Good morning to all of you!
Needless to say, how thrilled I am to be here today representing all Board members and all Greek quilters! Please allow me to tell you a few things about our Guild.
Quilting is still not very well known in Greece. I think the reason for this is that Weaving, which was very favourite even back during the ancient times, took the place of almost everything else. Of course, there were always people dealing with quilting back in the old times, but not systematically. We even have some quilts in the Folklore Museum of Kymi, a city of a big Greek island, Evia, dating back in 18th century.
Maybe there was a lady travelling with her sailor man and saw it somewhere or was it the man that brought something from Europe and she copied it? Who knows!
And there were always the ladies that wanted to take advantage of all remains of fabrics for curtains, dresses etc and were making simple quilts out of squares. Quilting came strongly in Greece after the war of Asia Minor in 1922. Refugees from Turkey were familiar with this craft and when they came to Greece, some of them travelled throughout the country and quilted quilts.
Whole cloth quilts mainly. Ladies used to buy the fabrics and the quilters filled them with cotton or wool with their tools and quilted by hand of course. Either for dowries or every day quilts.
At the beginning of the 21st century there were just a handful of teachers and only in the capital. No notions at all, not even the quilting fabric. People had to import everything. Two other reasons: the one was the language. Everything was in English and not everyone could read it. The second reason was the metric system. I was taught in inches as every teacher use to teach then. Now I am teaching in centimetres and most of the teachers do the same.
At this point, please allow me to tell you a few things about me because my story is absolutely combined with our Guild’ story. I was taught Quilting back in 2009. Less than ten years, but it was love at first sight. I loved it so much that it became my profession the last 4 years, whereas previously I used to work at a corporate environment.
On my first trip to Birmingham, back in 2014, I entered the place of the EQA and saw all the European countries taking part to the Festival of Quilts. Of course, Greece was not there and I was deeply sad about it. My country was and still has always first class bad publicity! Quilting was a field that Greek quilters could contribute with their best.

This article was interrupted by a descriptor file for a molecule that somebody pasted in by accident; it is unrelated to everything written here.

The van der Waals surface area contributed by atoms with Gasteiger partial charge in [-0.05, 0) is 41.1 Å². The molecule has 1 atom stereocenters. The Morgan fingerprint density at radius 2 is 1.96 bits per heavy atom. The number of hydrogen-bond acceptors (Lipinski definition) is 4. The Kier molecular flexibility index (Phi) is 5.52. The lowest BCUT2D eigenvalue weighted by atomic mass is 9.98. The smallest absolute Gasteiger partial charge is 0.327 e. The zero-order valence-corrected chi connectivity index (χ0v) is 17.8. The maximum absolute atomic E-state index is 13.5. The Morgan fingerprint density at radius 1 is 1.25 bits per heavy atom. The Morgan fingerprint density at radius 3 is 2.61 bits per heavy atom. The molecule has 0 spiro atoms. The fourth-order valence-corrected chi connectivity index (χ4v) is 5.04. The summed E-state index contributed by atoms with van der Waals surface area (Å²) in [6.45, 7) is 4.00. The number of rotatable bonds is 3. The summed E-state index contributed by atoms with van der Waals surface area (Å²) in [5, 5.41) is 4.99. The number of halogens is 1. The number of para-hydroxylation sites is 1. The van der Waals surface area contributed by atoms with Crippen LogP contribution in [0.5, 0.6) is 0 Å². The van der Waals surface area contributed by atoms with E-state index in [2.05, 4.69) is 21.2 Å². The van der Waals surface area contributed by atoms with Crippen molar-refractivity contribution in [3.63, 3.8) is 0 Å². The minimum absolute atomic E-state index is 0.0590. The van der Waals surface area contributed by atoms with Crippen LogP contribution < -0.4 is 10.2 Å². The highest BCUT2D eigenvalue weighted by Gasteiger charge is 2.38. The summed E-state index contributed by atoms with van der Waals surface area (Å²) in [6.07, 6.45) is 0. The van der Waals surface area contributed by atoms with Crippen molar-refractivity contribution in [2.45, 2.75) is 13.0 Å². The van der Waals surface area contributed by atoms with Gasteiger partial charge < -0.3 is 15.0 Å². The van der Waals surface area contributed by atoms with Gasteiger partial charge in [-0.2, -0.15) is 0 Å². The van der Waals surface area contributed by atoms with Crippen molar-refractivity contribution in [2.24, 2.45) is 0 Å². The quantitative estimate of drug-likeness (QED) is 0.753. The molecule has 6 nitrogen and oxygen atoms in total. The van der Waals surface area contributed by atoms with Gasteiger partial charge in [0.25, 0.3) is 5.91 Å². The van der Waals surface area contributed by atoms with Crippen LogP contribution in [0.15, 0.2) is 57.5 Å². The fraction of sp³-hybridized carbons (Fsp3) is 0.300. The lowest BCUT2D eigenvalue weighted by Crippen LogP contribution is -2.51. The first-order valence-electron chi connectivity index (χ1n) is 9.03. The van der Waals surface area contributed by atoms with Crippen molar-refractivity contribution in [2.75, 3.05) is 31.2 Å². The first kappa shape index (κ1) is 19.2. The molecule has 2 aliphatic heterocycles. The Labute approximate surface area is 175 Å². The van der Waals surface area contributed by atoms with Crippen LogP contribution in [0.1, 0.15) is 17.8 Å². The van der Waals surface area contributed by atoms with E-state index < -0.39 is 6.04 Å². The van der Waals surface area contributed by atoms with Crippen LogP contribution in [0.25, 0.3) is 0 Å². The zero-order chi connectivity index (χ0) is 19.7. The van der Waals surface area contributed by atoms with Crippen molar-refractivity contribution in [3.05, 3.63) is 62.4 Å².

I went back to Greece and sent an email asking how we could be part of the EQA. I was told then that a National Guild should be formed. And this proved to be the most difficult.
I am opening here a parenthesis to tell you that a few months before that, I had set up a Greek-speaking Facebook group with the help of a friend of mine and invited less than 100 people.
Then we invited them to help us make a Hellenic quilt. We asked them to send us one quilted block of 30 cm with the colours of our flag (white and blue) and yellow from the Greek sun. The techniques to use were free. 30 people sent a block and most of those people were the founding members of our Guild.
We joined the blocks that came from all-over the country and made our Hellenic quilt.
We then had our first meeting to present it on the European day of patchwork (3rd Saturday of June 2014) and people who were part of the FB group had the opportunity to meet each other. We also had young members….
Our Hellenic quilt is on a wall at our premises today as you will see on the next slides.
The kick off was done but the biggest problem proved to be Greek burocracy. It took us two years to set up the Guild completely. We now have an apartment downtown Athens, given to us in a very low rent by a member of the Board. The pictures below are from the opening day.
As you see, we still have young members.
All this time we had a continuous presence to the only Greek craft fair twice a year, where till today, we have been given space for free.
We also have a co-operation with Ilitominon, which is a Greek organization for the preemies and support them in hats, quilts and whatever they need. What you see here is from the last fair in April.
Furthermore, we asked our members to make one or more square blocks of 30 cm red – white to cover a large wall we have at our premises. You see one thing we care about is the bonding of those first members to help us move forward.
We have about 100 members more or less. Our activities are not quite numerous for the time being because, to tell you the truth, we were a little bit disappointed by all burocratic delays and we still are a poor Guild since the annual fee to join the Guild is relatively low. We thought that it would be difficult to attract members in the middle of the financial crisis in Greece, if the fee was higher. And we could not so far attract any sponsor, which we can do from now on.
After the vacations, we have a plan to multiply the lessons provided in Athens as well to start visiting other cities.
I do not know what means to be member of the EQA, except from exhibit to the Festival of Quilts, but what WE expect from you, is to take advantage of your knowledge and experience, so we spread even more our beautiful craft in Greece. We hope that you will help us to grow our Guild by giving advice on our future activities and the means we can gain more members.
Finally I would like to introduce you the rest of our Board members:
Thank you once more for having me and all Greek quilters here.
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